As 2021 drew to a close, NOAA’s Chesapeake Bay Office celebrated a big milestone. In only two years, the Office has certified more than 600 classroom teachers, 200 prospective teachers, and 200 nature center educators who have completed its “Meaningful Watershed Educational Experience 101” online training course.
“MWEE 101,” which went live in spring 2019, is a free, self-paced program designed to help teachers incorporate environmental literacy, stewardship, and civic action into their teaching, using this framework through case studies from elementary, middle, and high school. Participants have come from Pennsylvania, Maryland, Virginia, and the District of Columbia.
People who take the course benefit from interactive features such as videos and activities. It gives them tools to integrate a MWEE into an existing curriculum. In it, students do background research into local environmental issues, make in-the-field observations, collect data, conduct experiments, talk to experts, then decide upon and take informed action.
For example, high school Biology students might investigate the health of a local stream by measuring water quality and sampling its macroinvertebrates to calculate its biotic index (overall health). They would go back to the classroom and consider what they could do to improve its water quality. They might study model stormwater best management practices (BMPs) for homes and businesses in the community. Using what they learn from this exercise, they could actually design and install a best management practice on their school grounds.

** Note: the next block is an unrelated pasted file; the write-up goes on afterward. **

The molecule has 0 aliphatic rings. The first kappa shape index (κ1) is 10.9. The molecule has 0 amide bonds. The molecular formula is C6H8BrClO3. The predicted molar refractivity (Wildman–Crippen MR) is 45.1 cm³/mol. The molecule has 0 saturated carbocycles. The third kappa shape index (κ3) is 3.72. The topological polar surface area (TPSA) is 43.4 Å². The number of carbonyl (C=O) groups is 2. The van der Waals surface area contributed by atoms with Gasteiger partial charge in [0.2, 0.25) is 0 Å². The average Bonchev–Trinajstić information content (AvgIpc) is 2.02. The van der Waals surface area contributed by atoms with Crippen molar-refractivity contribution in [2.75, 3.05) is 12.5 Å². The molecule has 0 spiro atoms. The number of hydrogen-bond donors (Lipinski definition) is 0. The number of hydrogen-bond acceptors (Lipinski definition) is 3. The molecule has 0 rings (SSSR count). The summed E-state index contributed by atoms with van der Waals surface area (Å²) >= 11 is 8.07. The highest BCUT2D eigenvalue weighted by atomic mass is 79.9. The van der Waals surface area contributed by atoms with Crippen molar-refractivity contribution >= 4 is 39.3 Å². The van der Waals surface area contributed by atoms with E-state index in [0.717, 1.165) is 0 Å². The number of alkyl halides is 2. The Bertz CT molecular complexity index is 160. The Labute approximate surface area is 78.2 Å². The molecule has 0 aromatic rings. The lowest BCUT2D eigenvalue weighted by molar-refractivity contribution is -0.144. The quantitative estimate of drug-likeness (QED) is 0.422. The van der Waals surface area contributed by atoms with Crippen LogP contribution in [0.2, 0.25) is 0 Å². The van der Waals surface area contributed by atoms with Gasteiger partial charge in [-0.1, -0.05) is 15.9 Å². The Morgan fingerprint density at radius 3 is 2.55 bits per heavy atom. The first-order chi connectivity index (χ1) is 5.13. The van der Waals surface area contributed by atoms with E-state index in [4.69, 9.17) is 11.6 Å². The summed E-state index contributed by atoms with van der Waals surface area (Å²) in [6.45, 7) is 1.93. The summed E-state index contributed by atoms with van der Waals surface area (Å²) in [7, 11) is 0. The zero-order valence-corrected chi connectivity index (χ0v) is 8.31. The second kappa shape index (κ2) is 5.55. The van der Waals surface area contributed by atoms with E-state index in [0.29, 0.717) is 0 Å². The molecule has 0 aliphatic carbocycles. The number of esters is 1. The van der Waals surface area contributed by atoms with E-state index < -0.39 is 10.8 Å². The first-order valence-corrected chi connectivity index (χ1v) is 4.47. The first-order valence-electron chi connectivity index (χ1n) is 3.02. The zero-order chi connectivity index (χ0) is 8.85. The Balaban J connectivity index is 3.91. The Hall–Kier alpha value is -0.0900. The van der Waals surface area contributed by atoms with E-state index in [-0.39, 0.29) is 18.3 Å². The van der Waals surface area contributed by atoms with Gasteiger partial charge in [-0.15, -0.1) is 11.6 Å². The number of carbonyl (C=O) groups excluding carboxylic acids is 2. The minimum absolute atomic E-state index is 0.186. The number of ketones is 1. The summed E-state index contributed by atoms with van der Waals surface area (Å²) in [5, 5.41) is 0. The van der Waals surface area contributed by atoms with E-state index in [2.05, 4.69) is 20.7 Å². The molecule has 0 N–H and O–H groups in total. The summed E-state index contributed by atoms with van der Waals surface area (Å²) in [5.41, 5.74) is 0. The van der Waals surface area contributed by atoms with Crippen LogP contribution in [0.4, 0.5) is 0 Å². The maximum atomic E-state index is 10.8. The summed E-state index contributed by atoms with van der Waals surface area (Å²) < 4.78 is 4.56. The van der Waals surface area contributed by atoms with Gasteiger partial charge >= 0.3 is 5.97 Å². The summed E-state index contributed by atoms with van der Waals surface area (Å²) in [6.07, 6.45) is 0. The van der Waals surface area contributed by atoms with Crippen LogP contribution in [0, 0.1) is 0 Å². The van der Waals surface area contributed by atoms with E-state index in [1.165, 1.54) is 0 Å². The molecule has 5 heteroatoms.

Trained teachers play important roles in presenting unbiased information and helping students with research and explore. Four essential elements (Issue Definition, Outdoor Field Experiences, Synthesis and Conclusions, & Action Projects) and four supporting practices (Active Teacher Support, Classroom Integration, Local Context, & Sustained Activity) build upon each other to create this comprehensive learning experience for students.
“Part of the beauty of MWEEs is that they are not something extra but are, indeed, a means of enriching lessons for deeper student learning while strengthening local and national academic standards,” explains Donna Balado, Maryland State Department of Education.
The Bay Education Workgroup says the Meaningful Watershed Educational Experience courses are important toos to engage students in the Chesapeake watershed, pairing real-world learning experiences and curriculum goals.
“The more teachers we can train, the more students will be ready to meet the environmental challenges of today and tomorrow,” says Tom Ackerman, Vice President for Education, CBF and Co-chair of the Workgroup.
-John Page Williams